Budget 2019

Coal cess hard on consumer industries

Our Bureau Kolkata | Updated on January 27, 2018 Published on March 01, 2016

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Steel sector may be particularly affected



The proposal to double ‘Clean Energy Cess’, rechristened as ‘Clean Environment Cess’, from ₹200 to ₹400 a tonne, will lead to an increase in the cost of electricity and put pressure on the bottom line of steel and cement makers. With this the NDA government has increased the cess by a significant ₹300 a tonne over the last two years. The Centre had also imposed surcharge on royalty twice (in January and August) in 2015.

It is estimated that the cess will increase the cost of electricity generation by 10-12 paise a unit for utilities using G11 to G13 grade coal. The increase is a pass-through for utilities like NTPC that operate in a regulatory tariff regime. However, generation companies, especially in the private sector, that depend on open market sales may feel the pressure on their bottom line. As against NTPC’s average generation cost of ₹3.20 a unit, the round-the-clock tariff in the open market hovers between ₹2.50 a unit and ₹2.80 a unit, due to excess supply scenario. Steel and cement sectors, operating in the open market, will face cost push. Considering the pressure on prices, due to flood of imports, steel sector may be particularly affected. Vizag Steel for example estimates an ₹150 crore impact. The increase in cess will increase the share of taxes and royalties in ex-mine price of coal significantly.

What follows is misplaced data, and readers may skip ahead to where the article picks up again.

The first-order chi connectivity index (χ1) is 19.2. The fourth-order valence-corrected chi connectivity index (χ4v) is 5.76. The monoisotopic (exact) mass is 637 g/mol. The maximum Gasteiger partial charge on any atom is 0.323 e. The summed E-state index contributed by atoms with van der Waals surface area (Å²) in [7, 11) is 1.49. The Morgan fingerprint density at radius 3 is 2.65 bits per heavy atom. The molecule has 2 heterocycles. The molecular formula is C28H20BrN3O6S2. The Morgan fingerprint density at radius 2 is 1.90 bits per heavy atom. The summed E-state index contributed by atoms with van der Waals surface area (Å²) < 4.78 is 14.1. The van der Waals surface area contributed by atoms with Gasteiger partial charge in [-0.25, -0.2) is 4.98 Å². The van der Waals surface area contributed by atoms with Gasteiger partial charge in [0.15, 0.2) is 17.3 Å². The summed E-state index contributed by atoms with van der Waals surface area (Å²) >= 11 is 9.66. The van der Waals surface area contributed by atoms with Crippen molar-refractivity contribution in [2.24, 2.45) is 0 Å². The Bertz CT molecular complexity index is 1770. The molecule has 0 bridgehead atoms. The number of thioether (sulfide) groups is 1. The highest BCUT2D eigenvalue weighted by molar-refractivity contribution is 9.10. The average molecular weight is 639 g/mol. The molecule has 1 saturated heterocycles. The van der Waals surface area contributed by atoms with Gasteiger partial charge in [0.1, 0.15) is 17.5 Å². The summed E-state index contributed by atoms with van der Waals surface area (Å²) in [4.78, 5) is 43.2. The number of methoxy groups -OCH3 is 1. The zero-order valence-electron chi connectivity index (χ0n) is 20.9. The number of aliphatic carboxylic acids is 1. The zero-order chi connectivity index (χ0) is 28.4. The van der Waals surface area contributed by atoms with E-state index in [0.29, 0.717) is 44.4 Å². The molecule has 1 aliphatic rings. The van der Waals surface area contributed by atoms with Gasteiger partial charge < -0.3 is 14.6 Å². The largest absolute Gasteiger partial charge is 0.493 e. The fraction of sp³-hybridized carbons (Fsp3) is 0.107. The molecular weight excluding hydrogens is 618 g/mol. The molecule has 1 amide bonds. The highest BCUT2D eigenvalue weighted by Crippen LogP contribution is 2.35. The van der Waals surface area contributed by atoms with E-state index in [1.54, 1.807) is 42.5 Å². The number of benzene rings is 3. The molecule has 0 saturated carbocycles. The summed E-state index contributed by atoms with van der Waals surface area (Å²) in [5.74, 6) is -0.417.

Coal India currently earns ₹610 against the ex-mine price of ₹1,034 for G13 variety. After the latest round of increase, taxes will constitute nearly 51 per cent of the ex-mine price of domestic coal.

The cess is also applicable on imported coal. Considering FOB price of $20 to $26 for 3800 kcal to 4200 kcal Indonesian fuel, there will be significant increase in prices of imported coal.

“The spiralling of taxes and duties on coal over the last two years is leaving a negative impact on consumer industries,” said Subhasri Chaudhuri of Coal Consumers’ Association of India. The association represents both large and medium industries.

The rise in taxes will also reduce Coal India’s ability to enhance fuel prices significantly in the face of the ensuing round of wage agreement in July this year. Wages of over three lakh workers of the company went up by 34 per cent during the last agreement, necessitating a rise in the price of fuel that has been stagnant for last two years in the face of falling margins.

Published on March 01, 2016
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